“If you tried to reconstruct Njaua from this description, you would fail before you began. You could not really imagine how the buildings and gardens appeared, still less how the automata worked or the beasts spoke, or what the secrets of good living were. But if you could reconstruct it, you might notice the one flaw in this superb city. The flaw in Njaua was born of her own driving ideal: In concentrating on perfecting herself, she fell out of step with the far from perfect world around her. Her citizens learned memory as a skill, but they were selective in what they remembered. They forgot about cruelty and greed, and need and suffering. It did not occur to them that Njaua was an unguarded treasure, and a feast before the eyes of the hungry. Such disputes as arose among themselves they treated as opportunities to practice rhetoric and negotiation.
“A year arrived when one of the yellow khans came riding towards Njaua with an army of horsemen. Gold and blood were his muses. Word of sacked and incinerated cities preceded him, carried in broken mouths. Wisdom herself could not have negotiated with that man. The people of Njaua, who possessed courage as they possessed so many other virtues, chose to remain in their cherished city and defend it. However, they were not so foolish as to believe they would succeed. To save Njaua from dying utterly, they decided to preserve its essence. The vehicle they proposed for this task was a book, a codex, to contain a distilled record of Njaua: its history, plans of its streets and its great buildings, the essentials of its unique sciences, biographies of the most outstanding citizens, miniature copies of the greatest paintings in the galleries, sketches of sculpture and architecture, salient passages from the most important texts in the libraries, extracts from the scores of the finest music composed in the city during its long, luxurious life. It is not known how they decided what was the greatest, the most important, the most worthy of preservation. We do know that they made room in the book for the favourite proverbs of the people, their funniest jokes, and some of the things said by their children. Nor did they neglect to include a confession of their mistakes. They conceived this summary as a seed from which a new Njaua could be grown.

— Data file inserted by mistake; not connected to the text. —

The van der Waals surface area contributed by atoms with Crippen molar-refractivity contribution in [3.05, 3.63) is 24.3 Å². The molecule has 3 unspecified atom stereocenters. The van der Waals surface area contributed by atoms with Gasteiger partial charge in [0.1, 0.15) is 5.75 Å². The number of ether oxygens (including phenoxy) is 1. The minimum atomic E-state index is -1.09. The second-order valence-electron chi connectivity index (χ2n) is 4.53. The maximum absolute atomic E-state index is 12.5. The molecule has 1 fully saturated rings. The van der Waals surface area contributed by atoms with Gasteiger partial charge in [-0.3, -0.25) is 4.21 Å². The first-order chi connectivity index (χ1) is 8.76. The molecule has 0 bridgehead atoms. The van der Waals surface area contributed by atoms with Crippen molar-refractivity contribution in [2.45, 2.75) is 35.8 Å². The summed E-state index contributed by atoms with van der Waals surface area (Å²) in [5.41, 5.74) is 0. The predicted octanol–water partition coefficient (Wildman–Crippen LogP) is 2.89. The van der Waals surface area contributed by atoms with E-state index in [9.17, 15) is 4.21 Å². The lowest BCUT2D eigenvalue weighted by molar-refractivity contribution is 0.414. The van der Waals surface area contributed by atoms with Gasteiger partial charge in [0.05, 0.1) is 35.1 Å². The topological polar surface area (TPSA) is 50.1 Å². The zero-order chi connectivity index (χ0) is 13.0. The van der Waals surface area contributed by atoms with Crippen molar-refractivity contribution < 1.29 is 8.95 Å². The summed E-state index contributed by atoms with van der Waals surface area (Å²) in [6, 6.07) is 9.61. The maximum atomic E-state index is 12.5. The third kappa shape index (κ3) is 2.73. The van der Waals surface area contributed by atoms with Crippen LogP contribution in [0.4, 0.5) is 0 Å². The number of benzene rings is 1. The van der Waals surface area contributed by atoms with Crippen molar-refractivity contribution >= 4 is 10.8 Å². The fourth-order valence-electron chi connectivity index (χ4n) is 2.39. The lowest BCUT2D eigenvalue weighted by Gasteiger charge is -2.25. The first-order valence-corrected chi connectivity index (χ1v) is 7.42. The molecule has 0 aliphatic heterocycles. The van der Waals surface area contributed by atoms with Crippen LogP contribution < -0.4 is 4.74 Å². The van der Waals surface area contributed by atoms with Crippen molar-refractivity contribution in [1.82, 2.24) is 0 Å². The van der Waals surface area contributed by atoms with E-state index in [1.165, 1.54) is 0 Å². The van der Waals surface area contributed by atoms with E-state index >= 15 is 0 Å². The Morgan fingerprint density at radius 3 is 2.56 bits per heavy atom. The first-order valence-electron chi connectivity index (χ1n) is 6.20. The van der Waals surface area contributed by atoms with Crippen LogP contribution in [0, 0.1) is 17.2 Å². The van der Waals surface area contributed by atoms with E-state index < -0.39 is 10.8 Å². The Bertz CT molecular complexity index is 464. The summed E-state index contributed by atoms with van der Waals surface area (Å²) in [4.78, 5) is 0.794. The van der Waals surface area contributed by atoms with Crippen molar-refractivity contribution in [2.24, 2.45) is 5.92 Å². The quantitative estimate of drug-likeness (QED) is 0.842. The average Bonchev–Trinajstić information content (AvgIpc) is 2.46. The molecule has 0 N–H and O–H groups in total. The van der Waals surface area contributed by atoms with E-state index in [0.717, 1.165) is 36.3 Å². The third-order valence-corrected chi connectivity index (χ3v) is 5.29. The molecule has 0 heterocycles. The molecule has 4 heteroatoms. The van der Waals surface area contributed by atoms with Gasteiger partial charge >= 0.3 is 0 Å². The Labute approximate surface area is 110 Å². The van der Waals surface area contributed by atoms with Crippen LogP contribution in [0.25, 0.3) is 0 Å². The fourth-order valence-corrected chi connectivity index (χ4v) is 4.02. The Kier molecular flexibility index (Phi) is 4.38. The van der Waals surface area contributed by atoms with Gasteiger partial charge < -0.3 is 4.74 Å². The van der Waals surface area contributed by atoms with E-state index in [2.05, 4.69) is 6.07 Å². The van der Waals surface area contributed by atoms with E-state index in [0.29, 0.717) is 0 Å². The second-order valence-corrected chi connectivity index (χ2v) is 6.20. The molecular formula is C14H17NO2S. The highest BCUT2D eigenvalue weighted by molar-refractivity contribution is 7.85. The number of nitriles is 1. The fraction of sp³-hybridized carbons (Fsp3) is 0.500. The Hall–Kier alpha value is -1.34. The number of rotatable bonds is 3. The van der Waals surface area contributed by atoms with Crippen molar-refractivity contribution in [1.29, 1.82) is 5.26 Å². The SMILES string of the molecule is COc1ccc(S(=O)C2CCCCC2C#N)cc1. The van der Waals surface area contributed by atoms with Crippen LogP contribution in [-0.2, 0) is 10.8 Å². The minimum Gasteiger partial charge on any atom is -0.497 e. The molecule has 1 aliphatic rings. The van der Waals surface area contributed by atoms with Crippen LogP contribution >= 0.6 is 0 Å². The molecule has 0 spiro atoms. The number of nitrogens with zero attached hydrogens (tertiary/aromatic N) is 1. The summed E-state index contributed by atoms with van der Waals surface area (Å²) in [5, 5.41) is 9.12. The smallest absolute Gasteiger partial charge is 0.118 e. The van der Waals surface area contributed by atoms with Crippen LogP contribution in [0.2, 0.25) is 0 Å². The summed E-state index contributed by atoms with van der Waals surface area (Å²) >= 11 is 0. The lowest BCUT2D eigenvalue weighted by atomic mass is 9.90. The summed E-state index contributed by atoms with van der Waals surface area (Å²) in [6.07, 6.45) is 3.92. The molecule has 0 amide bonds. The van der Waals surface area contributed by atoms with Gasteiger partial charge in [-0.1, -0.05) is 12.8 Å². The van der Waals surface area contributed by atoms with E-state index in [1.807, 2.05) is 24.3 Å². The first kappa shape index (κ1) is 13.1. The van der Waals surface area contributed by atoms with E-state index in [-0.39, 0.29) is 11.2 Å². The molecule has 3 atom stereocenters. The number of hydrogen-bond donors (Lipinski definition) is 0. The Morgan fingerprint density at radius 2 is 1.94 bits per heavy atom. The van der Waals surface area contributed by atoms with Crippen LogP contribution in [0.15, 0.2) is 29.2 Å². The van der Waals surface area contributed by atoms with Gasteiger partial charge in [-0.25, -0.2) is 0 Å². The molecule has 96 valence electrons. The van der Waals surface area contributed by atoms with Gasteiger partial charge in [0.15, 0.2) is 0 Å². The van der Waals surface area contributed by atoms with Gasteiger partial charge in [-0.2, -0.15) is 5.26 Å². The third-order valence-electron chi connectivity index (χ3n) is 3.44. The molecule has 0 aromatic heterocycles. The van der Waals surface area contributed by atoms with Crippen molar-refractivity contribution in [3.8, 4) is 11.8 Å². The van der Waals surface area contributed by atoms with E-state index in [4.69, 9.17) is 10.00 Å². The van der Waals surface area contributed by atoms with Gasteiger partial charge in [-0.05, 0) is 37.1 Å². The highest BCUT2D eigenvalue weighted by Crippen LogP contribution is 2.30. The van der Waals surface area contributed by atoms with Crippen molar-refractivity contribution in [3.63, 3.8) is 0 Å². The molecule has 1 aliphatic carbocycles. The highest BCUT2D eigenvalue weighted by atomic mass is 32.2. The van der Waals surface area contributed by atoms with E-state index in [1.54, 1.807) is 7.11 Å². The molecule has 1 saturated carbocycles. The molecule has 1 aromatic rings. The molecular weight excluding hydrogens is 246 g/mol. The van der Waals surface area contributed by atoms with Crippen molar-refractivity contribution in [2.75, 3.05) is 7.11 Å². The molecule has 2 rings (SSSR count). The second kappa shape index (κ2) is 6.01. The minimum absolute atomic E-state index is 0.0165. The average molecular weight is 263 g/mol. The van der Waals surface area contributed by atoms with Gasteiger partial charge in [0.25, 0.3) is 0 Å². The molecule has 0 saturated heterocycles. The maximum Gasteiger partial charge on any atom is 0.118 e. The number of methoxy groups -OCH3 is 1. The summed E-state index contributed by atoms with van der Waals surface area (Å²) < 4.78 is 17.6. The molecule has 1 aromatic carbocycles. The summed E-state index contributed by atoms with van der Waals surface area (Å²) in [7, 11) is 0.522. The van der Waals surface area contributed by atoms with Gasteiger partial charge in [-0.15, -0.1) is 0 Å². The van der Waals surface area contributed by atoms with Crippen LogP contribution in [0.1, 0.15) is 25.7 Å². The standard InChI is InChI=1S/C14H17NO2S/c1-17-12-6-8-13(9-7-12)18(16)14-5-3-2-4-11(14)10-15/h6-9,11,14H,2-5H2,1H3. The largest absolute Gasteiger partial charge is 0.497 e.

“The book was completed only hours before the conqueror’s trumpets were heard, and a citizen was chosen by lot to carry it away to safety. The one to whom the lot fell was a tiger from among the talking beasts. His name has not been preserved. The tiger journeyed for several years with the book strapped to his great striped back, going whichever way the khan did not, stopping in every town and village he came to. He met with varying receptions. Most of the people he encountered mistrusted him. Some tried to capture him, some marvelled and were afraid, and a few tried to worship him as a god. Others showed interest in the book, but explained that they had their own ways and were happy with them. Some wanted to buy the book as a curiosity, and they learned what a tiger’s yawn looks like. But a tiger is a patient animal. He continued to search for a people into whose keeping he could deliver the ember of his lost home.
“When the tiger was old and had walked around half the world, he arrived in a town called Vhar. The people who dwelled there, upon viewing the Book of Njaua, were filled with wonder and the desire to become great. They honoured the tiger and declared that they would henceforth be guided by the book. They taught him their language and learned his. In recognition of Njaua’s history, they resolved to make themselves enlightened, but rather than ignore the world, be a friend and an example to it, so that enlightenment should spread.